HARTFORD — By ANN-MARIE MESQUITA, Staff Writer
As the deadline to fully implement the Affordable Care Act nears, health care professionals gathered in Hartford on Monday to unpack mountains of data wrapped in regulations attached to the first major overhaul of the U.S. healthcare system since 1965.
This Act, also known as “Obamacare,” became a reality when President Barack Obama signed it into law on March 23, 2010. If implemented thoroughly, the Act would expand healthcare access and increase health coverage, key components to mitigate health disparities, experts say.
Enrollment for the program is set to begin Oct. 1, 2013. Medical coverage is to begin Jan. 1, 2014.
Some contend this Act could significantly address health disparities.
“I think it could have a major impact of health disparities because proportionally to the population, individuals who are more likely to be affected by the Affordable Care Act are people of color,” said Dennis P. Andrulis, a senior research scientist at the Texas Health Institute. Andrulis was one of about 200 public health researchers, policy makers, practitioners and other stakeholders who attended the Institute of Medicine’s daylong conference entitled, Achieving Health Equity via the Affordable Care Act: Promises, Provisions, and Making Reform a Reality for Diverse Patients, at the Mark Twain House on April 22.
Of the 6.8 million newly eligible Medicaid recipients, about 45 percent would be people of color, a figure that mirrors the demographics in the country. Consequently, more than 60 provisions in the ACA are related to race, ethnicity, language and cultural competency to reduce disparities in urban and rural America, Andrulis said.
The work to see this ACT implemented, which will cost $5.1 billion, includes community outreach. It also includes materials to be developed for people with limited English proficiencies, low medical literacy and low reading skills. And already resistance, manifested at various levels, has begun.
In Texas, Andrulis said, discussions are centered on how to navigate the penalties for opting out. Already, 14 states have opted out. And 12 states are undecided. Since it was signed into law, the U.S. House Republicans voted 39 times to repeal Obamacare. In the coming months, health advocates expect there will be persistent attempts by conservatives to dilute the potential of the law. Of course, Andrulis said, it’s in the Obama administration’s best interest to ensure effective implementation of this act.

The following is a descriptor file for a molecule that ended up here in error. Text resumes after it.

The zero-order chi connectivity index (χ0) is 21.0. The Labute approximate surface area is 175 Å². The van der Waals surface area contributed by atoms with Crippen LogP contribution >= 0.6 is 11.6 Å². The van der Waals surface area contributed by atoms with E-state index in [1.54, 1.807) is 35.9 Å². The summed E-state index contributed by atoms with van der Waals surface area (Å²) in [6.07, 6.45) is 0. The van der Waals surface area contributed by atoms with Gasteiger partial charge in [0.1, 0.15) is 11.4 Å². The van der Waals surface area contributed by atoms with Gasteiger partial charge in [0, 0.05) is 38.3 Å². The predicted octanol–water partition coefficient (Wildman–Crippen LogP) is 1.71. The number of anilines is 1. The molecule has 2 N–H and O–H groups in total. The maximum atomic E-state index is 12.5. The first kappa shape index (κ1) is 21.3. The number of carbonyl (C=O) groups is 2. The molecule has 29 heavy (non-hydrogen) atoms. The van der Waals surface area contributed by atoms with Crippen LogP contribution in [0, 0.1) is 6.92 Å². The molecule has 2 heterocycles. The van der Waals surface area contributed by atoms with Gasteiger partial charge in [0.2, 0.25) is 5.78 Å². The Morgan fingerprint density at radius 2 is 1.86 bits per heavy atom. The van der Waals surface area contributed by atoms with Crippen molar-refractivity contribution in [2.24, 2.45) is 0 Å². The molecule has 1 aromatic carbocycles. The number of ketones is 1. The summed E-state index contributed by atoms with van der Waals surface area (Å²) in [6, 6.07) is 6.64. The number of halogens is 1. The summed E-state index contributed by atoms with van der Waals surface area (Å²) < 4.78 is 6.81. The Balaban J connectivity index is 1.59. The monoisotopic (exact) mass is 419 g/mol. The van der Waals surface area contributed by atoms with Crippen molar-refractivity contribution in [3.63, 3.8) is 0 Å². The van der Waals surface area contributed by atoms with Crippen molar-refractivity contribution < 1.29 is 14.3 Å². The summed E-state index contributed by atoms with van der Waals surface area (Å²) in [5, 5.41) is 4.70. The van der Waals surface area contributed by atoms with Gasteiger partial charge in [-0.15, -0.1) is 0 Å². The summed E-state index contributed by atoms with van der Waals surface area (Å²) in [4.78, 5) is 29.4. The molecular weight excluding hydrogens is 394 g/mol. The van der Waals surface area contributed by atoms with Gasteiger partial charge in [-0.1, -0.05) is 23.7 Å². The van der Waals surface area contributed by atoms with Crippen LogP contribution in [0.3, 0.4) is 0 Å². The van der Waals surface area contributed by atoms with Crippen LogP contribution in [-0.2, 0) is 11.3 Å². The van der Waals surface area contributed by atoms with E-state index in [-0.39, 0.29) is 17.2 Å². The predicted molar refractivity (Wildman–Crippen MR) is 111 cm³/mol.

To implement this sweeping act, it will be necessary to engage communities at the grassroots level, said U.S. Rep. John Larson (D-1st), who with Gov. Dannel Malloy and Lt. Nancy Wyman gave opening remarks at the daylong conference.
Connecticut is one of several states that have already opted in and have begun to expand Medicaid. Malloy said that the legislature has just started deliberating over this “monumental task” of expanding access by setting up health care marketplace to sell insurance to about 242,000 uninsured people in Connecticut.
Part of delivering services to traditionally underserved population also includes diversify the workforce that serves them. Groups such as Access Health CT have also begun that process, according to Access CEO Kevin J. Counihan.
It’s uncertain, however, how much progress has been made toward implementing networks to engage health consumers in Connecticut. But officials said they are working to ensure health equity, a term bandied about by stakeholders.
And what exactly is health equity?
According to Medical Director of Community Benefit at Kaiser Permanente Winston F. Wong, health equity is the proposition that people in the United States should achieve optimum health without barriers related to their social status, such as income, race, ethnicity, immigration, sexual orientation and other social factors.
Such has been the case for decades, said Wong.
“If you look at the mortality among African American men, their risk ratio is 1.8 times that of their white male counterpart,” he said. “And that pattern has been there for more than 50 years. So we haven’t actually made much progress, particularly around African American males.”
Wong added that with the growing Asian and Latino populations, there is also a reflection of continued disparities, such as diabetes among Hispanics. According to a recent report, up to 50 percent of Hispanics will develop diabetes in the next generation.
So between now and October, there is an emphasis on reaching these population with new information that would help mitigate acute health disparities.
Ignatius Bau, a health researcher, and other health advocates said officials at the top must have meaningful engagement with communities of color, to not just tack their logos on websites as “nice partners” but to also provide significant financial support to have impact. Additionally, there needs to be robust efforts to inform these communities in a timely manner, not close to major deadlines.
Bau also suggested that to truly address the existing health disparities among patient centered health homes and clinics, state officials and other high-level stakeholders should consider the following recommendations:
- Educate and engage diverse and vulnerable patients, families, caregivers about medical homes
- Sponsors/payers for medical home initiatives can highlight opportunities for disparities reduction/health equity, including additional requirements and payments
- Monitor standards specific to health equity for compliance and improvement
- Develop and disseminate technical assistance to medical home practices on achieving health equity